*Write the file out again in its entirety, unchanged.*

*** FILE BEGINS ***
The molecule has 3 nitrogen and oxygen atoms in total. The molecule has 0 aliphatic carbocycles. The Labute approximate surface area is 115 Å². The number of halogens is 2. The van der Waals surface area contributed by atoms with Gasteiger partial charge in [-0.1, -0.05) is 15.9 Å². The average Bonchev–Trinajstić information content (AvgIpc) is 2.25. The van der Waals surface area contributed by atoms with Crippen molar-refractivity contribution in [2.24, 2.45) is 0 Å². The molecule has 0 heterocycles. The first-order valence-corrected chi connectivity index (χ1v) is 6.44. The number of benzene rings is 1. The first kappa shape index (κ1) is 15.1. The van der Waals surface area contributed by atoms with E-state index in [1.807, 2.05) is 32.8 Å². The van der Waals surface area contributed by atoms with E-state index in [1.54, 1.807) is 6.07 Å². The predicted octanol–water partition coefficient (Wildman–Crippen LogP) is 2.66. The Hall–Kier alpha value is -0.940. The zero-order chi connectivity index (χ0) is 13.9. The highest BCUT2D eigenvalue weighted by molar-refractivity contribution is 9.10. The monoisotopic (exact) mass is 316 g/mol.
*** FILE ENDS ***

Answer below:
The molecule has 3 nitrogen and oxygen atoms in total. The molecule has 0 aliphatic carbocycles. The Labute approximate surface area is 115 Å². The number of halogens is 2. The van der Waals surface area contributed by atoms with Gasteiger partial charge in [-0.1, -0.05) is 15.9 Å². The average Bonchev–Trinajstić information content (AvgIpc) is 2.25. The van der Waals surface area contributed by atoms with Crippen molar-refractivity contribution in [2.24, 2.45) is 0 Å². The molecule has 0 heterocycles. The first-order valence-corrected chi connectivity index (χ1v) is 6.44. The number of benzene rings is 1. The first kappa shape index (κ1) is 15.1. The van der Waals surface area contributed by atoms with E-state index in [1.807, 2.05) is 32.8 Å². The van der Waals surface area contributed by atoms with E-state index in [1.54, 1.807) is 6.07 Å². The predicted octanol–water partition coefficient (Wildman–Crippen LogP) is 2.66. The Hall–Kier alpha value is -0.940. The zero-order chi connectivity index (χ0) is 13.9. The highest BCUT2D eigenvalue weighted by molar-refractivity contribution is 9.10. The monoisotopic (exact) mass is 316 g/mol.